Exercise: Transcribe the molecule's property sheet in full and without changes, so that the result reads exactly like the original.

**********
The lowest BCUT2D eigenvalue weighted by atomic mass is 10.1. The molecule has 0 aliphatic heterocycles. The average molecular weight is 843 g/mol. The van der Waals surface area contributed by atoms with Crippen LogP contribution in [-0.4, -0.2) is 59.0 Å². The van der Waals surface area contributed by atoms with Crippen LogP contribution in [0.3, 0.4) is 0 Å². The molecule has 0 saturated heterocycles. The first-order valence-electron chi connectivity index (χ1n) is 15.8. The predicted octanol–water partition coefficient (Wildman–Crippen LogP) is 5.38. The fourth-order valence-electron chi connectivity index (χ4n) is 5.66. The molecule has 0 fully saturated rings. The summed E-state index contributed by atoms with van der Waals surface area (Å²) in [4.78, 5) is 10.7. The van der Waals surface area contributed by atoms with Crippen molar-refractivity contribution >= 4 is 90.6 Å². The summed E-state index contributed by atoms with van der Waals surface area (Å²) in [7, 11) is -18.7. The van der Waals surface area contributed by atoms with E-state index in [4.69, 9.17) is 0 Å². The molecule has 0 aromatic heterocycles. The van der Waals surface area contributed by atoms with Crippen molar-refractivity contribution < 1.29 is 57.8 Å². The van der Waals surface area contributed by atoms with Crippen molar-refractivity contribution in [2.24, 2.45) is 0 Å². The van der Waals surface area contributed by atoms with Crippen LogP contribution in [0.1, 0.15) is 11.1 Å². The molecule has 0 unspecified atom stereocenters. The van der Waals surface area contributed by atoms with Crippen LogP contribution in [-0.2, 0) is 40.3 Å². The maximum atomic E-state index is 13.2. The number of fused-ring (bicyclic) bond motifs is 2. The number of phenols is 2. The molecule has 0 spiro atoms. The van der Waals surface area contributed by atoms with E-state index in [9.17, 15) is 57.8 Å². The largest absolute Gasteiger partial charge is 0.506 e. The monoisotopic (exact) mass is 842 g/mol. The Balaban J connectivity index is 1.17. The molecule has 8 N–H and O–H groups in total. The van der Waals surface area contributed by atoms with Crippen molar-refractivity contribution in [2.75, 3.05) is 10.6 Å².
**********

The lowest BCUT2D eigenvalue weighted by atomic mass is 10.1. The molecule has 0 aliphatic heterocycles. The average molecular weight is 843 g/mol. The van der Waals surface area contributed by atoms with Crippen LogP contribution in [-0.4, -0.2) is 59.0 Å². The van der Waals surface area contributed by atoms with Crippen LogP contribution in [0.3, 0.4) is 0 Å². The molecule has 0 saturated heterocycles. The first-order valence-electron chi connectivity index (χ1n) is 15.8. The predicted octanol–water partition coefficient (Wildman–Crippen LogP) is 5.38. The fourth-order valence-electron chi connectivity index (χ4n) is 5.66. The molecule has 0 fully saturated rings. The summed E-state index contributed by atoms with van der Waals surface area (Å²) in [4.78, 5) is 10.7. The van der Waals surface area contributed by atoms with Crippen molar-refractivity contribution >= 4 is 90.6 Å². The summed E-state index contributed by atoms with van der Waals surface area (Å²) in [7, 11) is -18.7. The van der Waals surface area contributed by atoms with E-state index in [4.69, 9.17) is 0 Å². The molecule has 0 aromatic heterocycles. The van der Waals surface area contributed by atoms with Crippen molar-refractivity contribution < 1.29 is 57.8 Å². The van der Waals surface area contributed by atoms with Crippen molar-refractivity contribution in [2.24, 2.45) is 0 Å². The van der Waals surface area contributed by atoms with Crippen LogP contribution in [0.1, 0.15) is 11.1 Å². The molecule has 0 unspecified atom stereocenters. The van der Waals surface area contributed by atoms with Crippen LogP contribution in [-0.2, 0) is 40.3 Å². The maximum atomic E-state index is 13.2. The number of fused-ring (bicyclic) bond motifs is 2. The number of phenols is 2. The molecule has 0 spiro atoms. The van der Waals surface area contributed by atoms with E-state index in [9.17, 15) is 57.8 Å². The largest absolute Gasteiger partial charge is 0.506 e. The monoisotopic (exact) mass is 842 g/mol. The Balaban J connectivity index is 1.17. The molecule has 8 N–H and O–H groups in total. The van der Waals surface area contributed by atoms with Crippen molar-refractivity contribution in [2.75, 3.05) is 10.6 Å².